Suitability of three fluorochrome markers for obtaining in situ growth rates of coralline algae
Coralline algae play a central role in reef ecology and have been identified as one of the most sensitive calcifying organisms to ocean acidification, and as such are potential indicators for evaluating the future effects of climate change. Despite their importance, little information is available on their growth and calcification rates in situ, highlighting the need for a more effective technique to obtain these measurements. In this study we compared two alternative fluorochrome markers (calcein and calcofluor white - CFW) against the commonly used alizarin red stain in order to establish a more efficient and effective staining protocol for use in the field on both branching (Lithophyllum pygmaeum) and encrusting (Porolithon onkodes) coralline species. Each marker was tested using three different concentration and immersion times for toxicity, visibility and efficiency. Results from this study found that while alizarin displayed a high visibility frequency it also reduced growth in the branching species. The CFW staining proved unreliable for the encrusting samples with usable marks in only 3 of 9 treatments and also reduced growth in branching treatments. Calcein, however, proved to be an effective and efficient marker for in situ coralline studies with a high visibility frequency, no toxic effects on growth and a short immersion time of 3 h or less. This identification of a more efficient and effective stain to use in situ on coralline algae can potentially improve demographic studies in both the field and laboratory environments, further facilitating future climate change research.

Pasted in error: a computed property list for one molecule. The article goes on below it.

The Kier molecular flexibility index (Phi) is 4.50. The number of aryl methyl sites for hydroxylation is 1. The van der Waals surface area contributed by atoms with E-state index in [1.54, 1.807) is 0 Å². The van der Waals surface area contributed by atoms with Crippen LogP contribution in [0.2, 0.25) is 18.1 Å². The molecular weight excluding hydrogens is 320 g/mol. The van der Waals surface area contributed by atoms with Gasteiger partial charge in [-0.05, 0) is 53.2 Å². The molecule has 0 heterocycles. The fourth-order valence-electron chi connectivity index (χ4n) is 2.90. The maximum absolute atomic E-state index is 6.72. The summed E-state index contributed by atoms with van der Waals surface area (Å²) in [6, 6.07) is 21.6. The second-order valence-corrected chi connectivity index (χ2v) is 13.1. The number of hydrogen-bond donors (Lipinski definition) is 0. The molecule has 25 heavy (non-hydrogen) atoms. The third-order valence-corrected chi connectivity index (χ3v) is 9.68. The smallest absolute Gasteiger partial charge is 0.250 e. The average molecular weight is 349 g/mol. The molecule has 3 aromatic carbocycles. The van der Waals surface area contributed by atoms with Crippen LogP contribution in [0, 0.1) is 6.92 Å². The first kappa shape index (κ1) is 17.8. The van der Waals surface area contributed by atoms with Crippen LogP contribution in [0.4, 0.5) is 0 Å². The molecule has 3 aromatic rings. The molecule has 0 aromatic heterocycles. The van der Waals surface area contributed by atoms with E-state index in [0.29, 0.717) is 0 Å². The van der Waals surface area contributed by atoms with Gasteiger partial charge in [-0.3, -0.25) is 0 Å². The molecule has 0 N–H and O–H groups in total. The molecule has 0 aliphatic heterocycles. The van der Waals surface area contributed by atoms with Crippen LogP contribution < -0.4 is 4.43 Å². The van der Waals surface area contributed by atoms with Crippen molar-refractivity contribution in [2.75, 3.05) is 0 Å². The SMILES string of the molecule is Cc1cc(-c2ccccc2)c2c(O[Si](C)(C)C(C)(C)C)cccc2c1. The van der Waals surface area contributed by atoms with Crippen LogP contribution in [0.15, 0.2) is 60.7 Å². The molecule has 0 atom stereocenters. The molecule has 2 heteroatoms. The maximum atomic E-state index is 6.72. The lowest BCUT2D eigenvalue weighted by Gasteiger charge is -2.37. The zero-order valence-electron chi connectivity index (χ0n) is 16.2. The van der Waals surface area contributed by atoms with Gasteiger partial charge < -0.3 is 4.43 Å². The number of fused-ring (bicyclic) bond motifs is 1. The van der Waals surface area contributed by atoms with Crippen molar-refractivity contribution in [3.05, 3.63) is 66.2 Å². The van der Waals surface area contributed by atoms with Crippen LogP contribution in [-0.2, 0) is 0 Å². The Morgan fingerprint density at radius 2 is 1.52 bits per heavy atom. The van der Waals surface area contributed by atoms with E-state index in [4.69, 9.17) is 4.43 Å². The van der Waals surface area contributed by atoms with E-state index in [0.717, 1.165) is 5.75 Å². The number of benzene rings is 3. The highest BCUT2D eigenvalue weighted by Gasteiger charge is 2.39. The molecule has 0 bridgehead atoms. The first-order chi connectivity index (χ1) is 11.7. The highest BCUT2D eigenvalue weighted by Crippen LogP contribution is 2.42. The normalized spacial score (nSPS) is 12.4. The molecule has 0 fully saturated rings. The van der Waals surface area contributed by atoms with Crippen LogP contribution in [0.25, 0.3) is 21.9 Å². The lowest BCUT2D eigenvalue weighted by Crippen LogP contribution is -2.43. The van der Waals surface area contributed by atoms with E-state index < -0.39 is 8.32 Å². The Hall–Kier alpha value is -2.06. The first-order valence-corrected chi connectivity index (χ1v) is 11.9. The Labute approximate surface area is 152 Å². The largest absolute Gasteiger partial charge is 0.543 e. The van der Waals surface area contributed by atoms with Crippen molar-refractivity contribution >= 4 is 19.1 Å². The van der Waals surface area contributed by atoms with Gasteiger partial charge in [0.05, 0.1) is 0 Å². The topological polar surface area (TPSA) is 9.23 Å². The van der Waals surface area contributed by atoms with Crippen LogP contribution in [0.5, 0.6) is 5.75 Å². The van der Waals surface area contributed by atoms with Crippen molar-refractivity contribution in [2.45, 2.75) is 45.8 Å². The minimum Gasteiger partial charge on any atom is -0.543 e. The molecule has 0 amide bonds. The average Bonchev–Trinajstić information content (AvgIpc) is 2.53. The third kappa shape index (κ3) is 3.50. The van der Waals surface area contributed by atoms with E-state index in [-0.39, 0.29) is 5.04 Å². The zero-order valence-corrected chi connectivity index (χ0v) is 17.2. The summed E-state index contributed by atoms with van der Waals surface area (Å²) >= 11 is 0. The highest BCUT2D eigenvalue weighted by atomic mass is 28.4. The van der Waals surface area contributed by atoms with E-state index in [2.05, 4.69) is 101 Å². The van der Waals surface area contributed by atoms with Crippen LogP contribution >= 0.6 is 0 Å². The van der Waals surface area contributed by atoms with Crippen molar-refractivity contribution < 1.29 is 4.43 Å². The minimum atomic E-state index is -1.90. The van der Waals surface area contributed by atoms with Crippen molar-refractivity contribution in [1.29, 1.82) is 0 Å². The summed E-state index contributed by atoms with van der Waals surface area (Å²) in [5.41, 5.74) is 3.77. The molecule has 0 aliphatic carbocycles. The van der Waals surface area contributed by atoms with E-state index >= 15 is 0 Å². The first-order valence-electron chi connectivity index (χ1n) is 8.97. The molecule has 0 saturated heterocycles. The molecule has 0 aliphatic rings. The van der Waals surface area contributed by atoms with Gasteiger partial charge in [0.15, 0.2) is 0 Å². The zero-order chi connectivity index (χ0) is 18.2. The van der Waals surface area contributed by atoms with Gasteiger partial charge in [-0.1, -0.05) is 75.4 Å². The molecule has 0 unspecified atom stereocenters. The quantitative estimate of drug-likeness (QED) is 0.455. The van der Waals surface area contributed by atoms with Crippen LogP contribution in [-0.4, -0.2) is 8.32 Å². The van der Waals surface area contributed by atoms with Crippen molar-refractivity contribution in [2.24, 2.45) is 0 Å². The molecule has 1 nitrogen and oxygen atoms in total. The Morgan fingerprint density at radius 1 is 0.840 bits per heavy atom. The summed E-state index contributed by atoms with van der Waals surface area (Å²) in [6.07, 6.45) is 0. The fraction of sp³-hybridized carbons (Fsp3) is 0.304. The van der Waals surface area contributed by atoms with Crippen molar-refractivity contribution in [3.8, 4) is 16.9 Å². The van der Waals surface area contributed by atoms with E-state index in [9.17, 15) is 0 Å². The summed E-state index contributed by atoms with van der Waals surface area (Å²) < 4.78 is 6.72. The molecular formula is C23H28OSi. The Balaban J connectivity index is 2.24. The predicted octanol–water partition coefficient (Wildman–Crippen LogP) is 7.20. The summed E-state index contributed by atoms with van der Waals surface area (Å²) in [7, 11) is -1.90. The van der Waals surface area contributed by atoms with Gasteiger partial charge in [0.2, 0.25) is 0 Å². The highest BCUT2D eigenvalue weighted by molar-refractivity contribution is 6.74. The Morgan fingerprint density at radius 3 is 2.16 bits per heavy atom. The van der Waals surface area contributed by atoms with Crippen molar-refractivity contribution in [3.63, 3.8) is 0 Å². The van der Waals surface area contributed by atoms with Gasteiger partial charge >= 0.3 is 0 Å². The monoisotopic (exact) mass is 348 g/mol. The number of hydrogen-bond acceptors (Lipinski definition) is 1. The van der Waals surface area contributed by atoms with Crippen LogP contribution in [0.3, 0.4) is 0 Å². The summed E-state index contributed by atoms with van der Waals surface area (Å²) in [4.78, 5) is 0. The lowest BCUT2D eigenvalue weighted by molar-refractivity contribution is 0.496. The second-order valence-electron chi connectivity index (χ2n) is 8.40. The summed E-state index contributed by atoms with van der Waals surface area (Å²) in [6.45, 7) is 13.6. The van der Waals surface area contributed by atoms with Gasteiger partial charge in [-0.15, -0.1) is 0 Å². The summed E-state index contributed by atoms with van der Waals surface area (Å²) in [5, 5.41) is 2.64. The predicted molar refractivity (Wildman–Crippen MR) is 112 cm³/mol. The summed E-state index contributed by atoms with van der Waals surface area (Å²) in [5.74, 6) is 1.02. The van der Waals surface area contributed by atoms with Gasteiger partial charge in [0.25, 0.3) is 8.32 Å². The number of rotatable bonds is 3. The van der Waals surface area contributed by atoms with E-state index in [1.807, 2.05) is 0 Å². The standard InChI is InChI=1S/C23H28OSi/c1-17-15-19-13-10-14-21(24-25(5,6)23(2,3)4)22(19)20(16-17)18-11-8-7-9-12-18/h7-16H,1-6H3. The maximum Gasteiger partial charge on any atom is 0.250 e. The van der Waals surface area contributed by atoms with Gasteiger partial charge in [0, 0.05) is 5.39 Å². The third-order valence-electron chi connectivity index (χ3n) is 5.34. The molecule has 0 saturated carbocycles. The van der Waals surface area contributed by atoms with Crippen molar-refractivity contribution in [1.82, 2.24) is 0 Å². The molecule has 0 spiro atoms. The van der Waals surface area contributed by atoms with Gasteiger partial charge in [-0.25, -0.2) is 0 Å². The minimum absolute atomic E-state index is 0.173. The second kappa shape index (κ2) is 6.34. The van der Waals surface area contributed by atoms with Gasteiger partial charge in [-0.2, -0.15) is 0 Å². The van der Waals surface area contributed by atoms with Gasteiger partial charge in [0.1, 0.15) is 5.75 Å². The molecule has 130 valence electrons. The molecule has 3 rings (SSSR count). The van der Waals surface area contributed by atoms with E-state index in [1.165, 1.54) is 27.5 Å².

Journal of Experimental Marine Biology and Ecology
Environmental Sciences not elsewhere classified